On April 2 while Catholics worldwide observed Good Friday, the people of Culebra and Vieques Islands took to the streets to protest the malfunctioning maritime transportation system. Their outcry for justice echoed with the chants: “We want transportation with dignity and efficiency,” “The waterway is our road — it is not luxury” and “We denounce inhumanity and unite our hands.”
The islands of Culebra and Vieques are part of the archipelago of islands that constitute Puerto Rico, which has been a colony of the United States for the past 123 years.
Residents of these islands confront daily an unpredictable and challenging ferry service. Problems include overbooked reservations and sometimes cancellation of the ferry altogether. The waterway is the main transit route connecting Vieques and Culebra to the main island, Puerto Rico. Lack of access jeopardizes employment, education and health care.
Vieques has no hospital. The most vulnerable patients — those on dialysis and those receiving treatments for cancer — are left without vital medical services. This maritime system disruption has contributed to food shortages, since most of the food on these islands is imported.
On March 28, the many residents of the two small islands, having exhausted petitions and meetings with legislators to remedy this urgent crisis, took to the sea in kayaks and small boats to block the ferries and prevent them from leaving the port.
Dolly Camareno Díaz, a candidate in the last elections for the mayor of Culebra, was one of the leaders of the protest in a kayak and one of many women who prevented the ferry service from leaving the port. Despite several arrests and fines, protesters deemed this action necessary to give visibility to and amplify their demands. They vowed to continue their fight for justice.
News outlets covered the story both within Puerto Rico and internationally. Some of the demands put forth were the designation of maritime services as an essential service, participation of residents in decision-making and the designation of representatives of the maritime transportation system to ensure accessibility of designated round trips to residents of the islands.
A top priority is the immediate cancellation of the current contract with the Authority for Public-Private Partnerships (APP), which was procured under questionable circumstances with disastrous effects for residents who rely on ferry services.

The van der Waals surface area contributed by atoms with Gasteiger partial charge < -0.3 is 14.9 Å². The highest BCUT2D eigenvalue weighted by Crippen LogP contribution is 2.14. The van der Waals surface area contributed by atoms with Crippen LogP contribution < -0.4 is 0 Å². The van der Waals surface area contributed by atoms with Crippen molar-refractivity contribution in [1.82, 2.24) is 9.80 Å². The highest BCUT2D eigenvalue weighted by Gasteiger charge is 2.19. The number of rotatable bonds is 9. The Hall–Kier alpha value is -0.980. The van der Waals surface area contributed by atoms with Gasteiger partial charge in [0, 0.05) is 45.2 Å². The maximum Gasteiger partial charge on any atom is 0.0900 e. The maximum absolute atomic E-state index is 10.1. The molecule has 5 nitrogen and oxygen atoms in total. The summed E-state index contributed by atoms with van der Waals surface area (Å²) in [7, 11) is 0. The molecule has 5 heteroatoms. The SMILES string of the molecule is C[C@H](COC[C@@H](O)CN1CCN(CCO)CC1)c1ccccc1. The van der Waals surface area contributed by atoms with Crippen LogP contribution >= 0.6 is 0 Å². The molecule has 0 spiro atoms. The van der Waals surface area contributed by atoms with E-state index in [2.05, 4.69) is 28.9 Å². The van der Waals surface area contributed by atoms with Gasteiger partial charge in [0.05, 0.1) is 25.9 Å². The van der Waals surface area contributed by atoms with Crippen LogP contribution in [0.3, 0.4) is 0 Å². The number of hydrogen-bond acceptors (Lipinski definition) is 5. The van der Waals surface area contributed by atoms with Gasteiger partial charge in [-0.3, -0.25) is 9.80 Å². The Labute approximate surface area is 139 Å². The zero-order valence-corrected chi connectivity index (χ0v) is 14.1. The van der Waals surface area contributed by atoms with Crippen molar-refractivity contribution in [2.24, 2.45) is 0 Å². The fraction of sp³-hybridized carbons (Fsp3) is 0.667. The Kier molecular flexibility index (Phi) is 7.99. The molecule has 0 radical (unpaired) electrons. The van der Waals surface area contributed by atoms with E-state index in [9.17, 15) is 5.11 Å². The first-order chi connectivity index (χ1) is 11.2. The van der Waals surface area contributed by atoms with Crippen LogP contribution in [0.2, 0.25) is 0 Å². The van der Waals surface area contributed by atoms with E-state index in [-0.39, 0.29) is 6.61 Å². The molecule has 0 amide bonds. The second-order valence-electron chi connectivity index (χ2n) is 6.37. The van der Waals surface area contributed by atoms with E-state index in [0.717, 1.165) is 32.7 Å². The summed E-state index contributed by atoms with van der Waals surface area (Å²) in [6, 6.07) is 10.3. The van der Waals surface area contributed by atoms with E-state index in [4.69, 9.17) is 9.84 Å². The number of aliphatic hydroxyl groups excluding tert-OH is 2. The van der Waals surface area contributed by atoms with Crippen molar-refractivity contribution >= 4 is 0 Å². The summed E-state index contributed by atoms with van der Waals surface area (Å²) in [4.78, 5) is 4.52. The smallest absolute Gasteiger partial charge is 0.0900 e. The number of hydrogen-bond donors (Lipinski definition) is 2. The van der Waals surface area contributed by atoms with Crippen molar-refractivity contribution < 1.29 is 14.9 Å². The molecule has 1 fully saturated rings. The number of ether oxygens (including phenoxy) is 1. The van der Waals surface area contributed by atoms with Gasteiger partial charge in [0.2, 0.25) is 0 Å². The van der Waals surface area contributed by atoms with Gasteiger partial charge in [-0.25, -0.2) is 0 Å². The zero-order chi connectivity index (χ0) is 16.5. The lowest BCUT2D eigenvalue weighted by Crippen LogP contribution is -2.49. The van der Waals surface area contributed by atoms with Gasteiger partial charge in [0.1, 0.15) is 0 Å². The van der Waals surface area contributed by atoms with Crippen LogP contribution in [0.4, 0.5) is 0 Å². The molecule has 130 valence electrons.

PROMESA and displacement
The passage by the U.S. Congress of the Puerto Rica Oversight, Management, and Economic Stability Act (PROMESA) in 2016 has had devastating consequences on the people of Puerto Rico. Passing this law was a direct outcome of the $72 billion debt the government of Puerto Rico has incurred as a result of its colonial relationship to the United States.
PROMESA facilitated the imposition of an unelected seven-member fiscal control board appointed by the United States Congress to administer Puerto Rico’s government finances. This board’s stated mission is to restructure the debt. In reality, it serves as a collection agency that seeks payment of the debt on behalf of bondholders and vulture capitalists at the expense of the people of Puerto Rico.
As the megaphones sound off, chants among protesters reject the threat of displacement: “They want to gentrify, but we won’t allow it.”
In January 2017, Puerto Rico’s government passed legislation allowing U.S. citizens who become residents of Puerto Rico to use it as a tax haven. The tax laws — Act 20, the Export Service Act, and Act 22, the Individual Investor Act, shield new residents of Puerto Rico from paying most federal taxes. These residents pay minimal or possibly no taxes on interests and dividends, as well as on capital gains.
In the aftermath of Hurricanes Irma and María in 2017, a flood of investors have come to Puerto Rico to buy properties at an alarming rate, particularly on the islands of Vieques and Culebra. As investors exploit laws that create tax advantages for millionaires, the fiscal control board continues to implement austerity measures, further impoverishing the Puerto Rican people.
The people of Culebra, Vieques and the mainland will continue to take their struggle to the streets or the sea as they face austerity measures, privatization, school closings, reductions of essential services and the selling of land and natural resources.
At the forefront
The people of the islands of Vieques and Culebra have been at the forefront of struggles for decades. They galvanized international solidarity and support in their historic removal of the United States Navy and its war maneuvers. Their victory resonates as one of the most outstanding people’s victories.
Once again international solidarity is needed to support their struggle for essential maritime services and against gentrification and displacement. The root cause of these problems is their colonial status, which can only be resolved with the independence of Puerto Rico.
As of April 6, a series of protests have been scheduled in the streets of Puerto Rico clamoring for justice on issues of environmental racism. Some of the issues are coal ash deposits, energy privatization and the sales of public lands and beaches.
A seven-part virtual series of panels on Thursdays with English and Spanish translation will discuss the colonial complexities facing the Puerto Rican people, starting April 15 and ending May 27. These panels will be held in conjunction with the documentary “Landfall,” that explores the colonial relationship of Puerto Rico and how that relationship has unfolded in the aftermath of Hurricane María.
Please visit the facebook page of A Call to Action on Puerto Rico to receive updates about the evolving situation of Puerto Rico.